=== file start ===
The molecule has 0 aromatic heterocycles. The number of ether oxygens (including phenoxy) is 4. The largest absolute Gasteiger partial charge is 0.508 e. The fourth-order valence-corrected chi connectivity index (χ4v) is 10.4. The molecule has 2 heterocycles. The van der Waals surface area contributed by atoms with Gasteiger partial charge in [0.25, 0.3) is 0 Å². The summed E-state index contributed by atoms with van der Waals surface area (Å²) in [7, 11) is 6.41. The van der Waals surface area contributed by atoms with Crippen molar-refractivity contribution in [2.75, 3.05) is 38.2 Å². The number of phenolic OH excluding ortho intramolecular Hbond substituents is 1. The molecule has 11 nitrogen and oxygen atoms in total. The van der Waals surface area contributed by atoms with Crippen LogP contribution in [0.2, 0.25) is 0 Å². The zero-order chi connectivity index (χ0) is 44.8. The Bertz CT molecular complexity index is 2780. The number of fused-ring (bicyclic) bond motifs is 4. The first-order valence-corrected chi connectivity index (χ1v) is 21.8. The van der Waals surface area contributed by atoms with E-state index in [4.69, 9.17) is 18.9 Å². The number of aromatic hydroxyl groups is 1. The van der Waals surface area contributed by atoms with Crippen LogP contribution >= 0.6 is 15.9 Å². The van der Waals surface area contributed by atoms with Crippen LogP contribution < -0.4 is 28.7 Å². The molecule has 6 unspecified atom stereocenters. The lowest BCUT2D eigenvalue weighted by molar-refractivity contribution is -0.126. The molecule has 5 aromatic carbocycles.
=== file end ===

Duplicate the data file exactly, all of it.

The molecule has 0 aromatic heterocycles. The number of ether oxygens (including phenoxy) is 4. The largest absolute Gasteiger partial charge is 0.508 e. The fourth-order valence-corrected chi connectivity index (χ4v) is 10.4. The molecule has 2 heterocycles. The van der Waals surface area contributed by atoms with Gasteiger partial charge in [0.25, 0.3) is 0 Å². The summed E-state index contributed by atoms with van der Waals surface area (Å²) in [7, 11) is 6.41. The van der Waals surface area contributed by atoms with Crippen molar-refractivity contribution in [2.75, 3.05) is 38.2 Å². The number of phenolic OH excluding ortho intramolecular Hbond substituents is 1. The molecule has 11 nitrogen and oxygen atoms in total. The van der Waals surface area contributed by atoms with Crippen LogP contribution in [0.2, 0.25) is 0 Å². The zero-order chi connectivity index (χ0) is 44.8. The Bertz CT molecular complexity index is 2780. The number of fused-ring (bicyclic) bond motifs is 4. The first-order valence-corrected chi connectivity index (χ1v) is 21.8. The van der Waals surface area contributed by atoms with E-state index in [4.69, 9.17) is 18.9 Å². The number of aromatic hydroxyl groups is 1. The van der Waals surface area contributed by atoms with Crippen LogP contribution >= 0.6 is 15.9 Å². The van der Waals surface area contributed by atoms with Crippen LogP contribution < -0.4 is 28.7 Å². The molecule has 6 unspecified atom stereocenters. The lowest BCUT2D eigenvalue weighted by molar-refractivity contribution is -0.126. The molecule has 5 aromatic carbocycles.